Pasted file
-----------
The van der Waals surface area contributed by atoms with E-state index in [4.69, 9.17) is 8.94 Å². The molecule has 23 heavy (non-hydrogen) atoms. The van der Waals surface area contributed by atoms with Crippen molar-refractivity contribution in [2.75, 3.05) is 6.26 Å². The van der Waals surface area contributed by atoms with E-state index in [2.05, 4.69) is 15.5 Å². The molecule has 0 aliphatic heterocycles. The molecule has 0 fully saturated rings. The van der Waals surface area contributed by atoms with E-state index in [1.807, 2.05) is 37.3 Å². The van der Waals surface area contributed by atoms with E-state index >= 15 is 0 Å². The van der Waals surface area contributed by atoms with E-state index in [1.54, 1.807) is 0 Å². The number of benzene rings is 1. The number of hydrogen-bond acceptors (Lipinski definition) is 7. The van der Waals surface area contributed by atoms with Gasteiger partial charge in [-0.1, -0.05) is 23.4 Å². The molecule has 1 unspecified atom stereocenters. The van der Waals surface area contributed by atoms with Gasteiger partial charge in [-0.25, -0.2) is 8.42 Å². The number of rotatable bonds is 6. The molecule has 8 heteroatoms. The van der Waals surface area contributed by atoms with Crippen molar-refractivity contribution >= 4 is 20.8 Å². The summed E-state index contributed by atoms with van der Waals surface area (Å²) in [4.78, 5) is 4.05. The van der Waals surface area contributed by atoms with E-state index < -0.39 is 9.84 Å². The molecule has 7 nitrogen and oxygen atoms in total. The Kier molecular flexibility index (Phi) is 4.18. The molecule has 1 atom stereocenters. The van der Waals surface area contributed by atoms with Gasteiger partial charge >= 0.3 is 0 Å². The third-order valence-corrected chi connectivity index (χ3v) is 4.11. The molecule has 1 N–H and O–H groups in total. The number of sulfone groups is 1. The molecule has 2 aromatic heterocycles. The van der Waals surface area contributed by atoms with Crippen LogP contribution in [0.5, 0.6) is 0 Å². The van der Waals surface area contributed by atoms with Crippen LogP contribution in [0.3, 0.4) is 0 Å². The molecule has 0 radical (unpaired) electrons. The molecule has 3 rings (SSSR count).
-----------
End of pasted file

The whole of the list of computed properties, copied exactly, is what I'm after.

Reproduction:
The van der Waals surface area contributed by atoms with E-state index in [4.69, 9.17) is 8.94 Å². The molecule has 23 heavy (non-hydrogen) atoms. The van der Waals surface area contributed by atoms with Crippen molar-refractivity contribution in [2.75, 3.05) is 6.26 Å². The van der Waals surface area contributed by atoms with E-state index in [2.05, 4.69) is 15.5 Å². The molecule has 0 aliphatic heterocycles. The molecule has 0 fully saturated rings. The van der Waals surface area contributed by atoms with E-state index in [1.807, 2.05) is 37.3 Å². The van der Waals surface area contributed by atoms with E-state index >= 15 is 0 Å². The van der Waals surface area contributed by atoms with E-state index in [1.54, 1.807) is 0 Å². The number of benzene rings is 1. The number of hydrogen-bond acceptors (Lipinski definition) is 7. The van der Waals surface area contributed by atoms with Gasteiger partial charge in [-0.1, -0.05) is 23.4 Å². The molecule has 1 unspecified atom stereocenters. The van der Waals surface area contributed by atoms with Gasteiger partial charge in [-0.25, -0.2) is 8.42 Å². The number of rotatable bonds is 6. The molecule has 8 heteroatoms. The van der Waals surface area contributed by atoms with Crippen molar-refractivity contribution >= 4 is 20.8 Å². The summed E-state index contributed by atoms with van der Waals surface area (Å²) in [4.78, 5) is 4.05. The van der Waals surface area contributed by atoms with E-state index < -0.39 is 9.84 Å². The molecule has 7 nitrogen and oxygen atoms in total. The Kier molecular flexibility index (Phi) is 4.18. The molecule has 1 atom stereocenters. The van der Waals surface area contributed by atoms with Gasteiger partial charge >= 0.3 is 0 Å². The third-order valence-corrected chi connectivity index (χ3v) is 4.11. The molecule has 1 N–H and O–H groups in total. The number of sulfone groups is 1. The molecule has 2 aromatic heterocycles. The van der Waals surface area contributed by atoms with Crippen LogP contribution in [0.5, 0.6) is 0 Å². The van der Waals surface area contributed by atoms with Crippen LogP contribution in [0.3, 0.4) is 0 Å². The molecule has 0 radical (unpaired) electrons. The molecule has 3 rings (SSSR count).